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How To Train For A Marathon While Working As A Full Time Nurse



Training for a marathon is not an easy process. While there are many training tips and suggestions on how to train for marathons, there are some variables that nurses should take into consideration when signing up for a marathon. The type of training you will need to do will be different than others, but it is not impossible. Sarah Sellers who is a BSN, CRNA finished the Boston marathon in 2nd place for the women division! Her story is very motivational and inspiring. Her story can be found here https://www.nurse.com/blog/2018/05/02/nurse-anesthetist-takes-boston-marathon-by-storm/


If you are working as a full time nurse, and you want to run a marathon, here are a few tips that will help you get started in your training.


#1. Sign up for a race, then plan.


Just wanting to run a marathon will not be enough to get you to run many miles month after month, with no set goal and plan. If you want to run a marathon, you need to first sign up and pay for it. It is a good idea to sign up for a marathon at least six month in advance so you will have plenty of time to train for it. Marathons are also cheaper if you sign up well in advance. After you sign up, you will have a set date to shoot for, and will be able to make a solid training plan.

As a nurse you should know how to plan. Keeping your plan strategic and measurable will be different for everybody. Just as a care plan is focused on the patient, your plan for a marathon needs to be focused on you. If you are going to finish a marathon, there is only one person who can physically get you to cross the finish line. You will be responsible for your training and getting your body in the shape it will need to be in to finish the long race.

Just as a care plan will change as the patient's needs change, your running plan should change depending on how your training is going. If you find that you are able to run over ten miles easily at a slow pace, and you have another 9 months until race day, you might want to change the pace and make new goals to run a faster race rather than just finishing one.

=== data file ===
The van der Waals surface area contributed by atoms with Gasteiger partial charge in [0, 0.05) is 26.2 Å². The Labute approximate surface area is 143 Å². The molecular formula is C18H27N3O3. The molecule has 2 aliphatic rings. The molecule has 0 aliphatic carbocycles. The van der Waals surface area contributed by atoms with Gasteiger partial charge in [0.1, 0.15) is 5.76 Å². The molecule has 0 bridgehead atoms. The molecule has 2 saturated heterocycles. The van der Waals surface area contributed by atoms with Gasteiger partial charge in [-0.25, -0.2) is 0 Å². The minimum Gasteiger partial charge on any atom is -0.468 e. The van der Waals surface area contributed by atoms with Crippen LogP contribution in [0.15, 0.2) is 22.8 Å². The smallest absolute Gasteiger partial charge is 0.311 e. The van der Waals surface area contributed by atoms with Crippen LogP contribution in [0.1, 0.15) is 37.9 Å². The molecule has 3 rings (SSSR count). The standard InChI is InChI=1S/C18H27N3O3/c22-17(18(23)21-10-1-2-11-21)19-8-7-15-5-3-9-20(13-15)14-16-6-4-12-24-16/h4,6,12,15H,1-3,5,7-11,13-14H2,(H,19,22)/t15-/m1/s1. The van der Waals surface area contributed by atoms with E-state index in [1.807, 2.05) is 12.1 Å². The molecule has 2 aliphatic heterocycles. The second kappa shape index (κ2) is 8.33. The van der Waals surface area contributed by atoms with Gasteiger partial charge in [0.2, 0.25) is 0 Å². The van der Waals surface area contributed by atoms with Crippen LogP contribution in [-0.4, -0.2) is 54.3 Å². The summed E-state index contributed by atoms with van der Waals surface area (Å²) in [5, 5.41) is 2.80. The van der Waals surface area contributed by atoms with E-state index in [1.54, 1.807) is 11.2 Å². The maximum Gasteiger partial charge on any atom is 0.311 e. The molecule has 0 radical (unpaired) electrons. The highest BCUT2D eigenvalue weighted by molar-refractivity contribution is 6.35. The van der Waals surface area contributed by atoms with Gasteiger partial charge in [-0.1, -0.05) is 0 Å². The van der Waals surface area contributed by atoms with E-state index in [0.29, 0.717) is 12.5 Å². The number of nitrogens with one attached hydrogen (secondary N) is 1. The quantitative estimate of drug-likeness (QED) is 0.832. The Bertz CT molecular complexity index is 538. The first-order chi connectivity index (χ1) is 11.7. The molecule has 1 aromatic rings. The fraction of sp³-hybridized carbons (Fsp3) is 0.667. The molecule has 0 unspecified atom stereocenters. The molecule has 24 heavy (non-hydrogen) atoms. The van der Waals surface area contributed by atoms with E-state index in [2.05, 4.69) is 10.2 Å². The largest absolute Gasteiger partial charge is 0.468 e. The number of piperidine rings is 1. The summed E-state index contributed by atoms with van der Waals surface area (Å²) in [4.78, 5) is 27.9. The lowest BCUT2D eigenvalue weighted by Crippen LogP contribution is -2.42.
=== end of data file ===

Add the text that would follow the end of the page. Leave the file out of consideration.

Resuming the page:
#2. Keep an accurate record.

Running is an activity that people can have accurate details easier and easier with the use of smart devices. In 2007 you could spend a good chunk of cash buying a Garmin and be able to record how far you ran and how fast you ran. In 2018 you can buy a $14 smart watch off amazon.com and be able to record your runs, and see your distance.

It is worth the investment to buy something that can track your time and length, to make sure you know what you will be getting yourself into come race day. Running is not a perfect science, and there are many tricks and techniques that change as the sport continues to get more and more competitive. Keeping your running schedule basic to your needs, and knowing where you can improve, will help you know where to push yourself to run farther and faster as you get closer to your race.


#3. Put in the miles.


The marathon is not an easy run. If you run at a consistent pace for over 26 miles, you can expect to be done anywhere from three to six hours. The elite marathon runners can run the race in under three hours, and runners who spend time walking the course it will take longer than six hours. To have an elevated heart rate for several hours will require you to get your body and heart stable enough to endure the long race.

When you sign up for your race and make a plan, find the best times where you will have energy to run. Most nursing positions in the United States are twelve hour shifts. While it might be necessary to run after some of your shifts, you will most likely not have the energy to run every day of the week.

Most marathon training programs will have you run a certain amount of miles per day for six days, and then take a day off. If you are in a position where you have the energy to run six days a week and have one day off, that is great, but if you don't have the energy to run six days a week it is still possible for you to run a marathon at a good pace. You will need to run a little differently, but it is not impossible.

If you work three twelves, you will have four full days off to recover and run. Every week you will want to have a goal for a certain amount of miles to run, and then slowly increase the amount of miles you put in for the week. Slowly increasing is key to avoid injury. Pushing yourself too fast will most likely result in injury, and slow down your progress.

As you will want to keep track of the amount of miles you run, also put in the amount of hours you put in with an elevated heart rate. As stated earlier, running a marathon will require multiple hours with an elevated heart rate. If you can find other activities that you find enjoyable, that will elevate your heart rate for a certain amount of time, this should also be included in your plan. If you mountain bike or swim for two hours, just include the two hours into your plan as elevated heart rate hours. This combined with the miles you run will help you have a better understanding of how prepared you will be for your race.


To simplify these steps, remember to first sign up for a race. Next, make a plan and set goals for yourself. After you have a realistic plan, carry out your plan and be consistent. Start your training slow, and build your body into a marathon runner. Keep track of your miles, and the hours you spend with an elevated heart rate. It is not absolutely necessary to run every day to run a marathon. You will have less risk for injury, and have better runs if you run on a schedule where you know you have energy.

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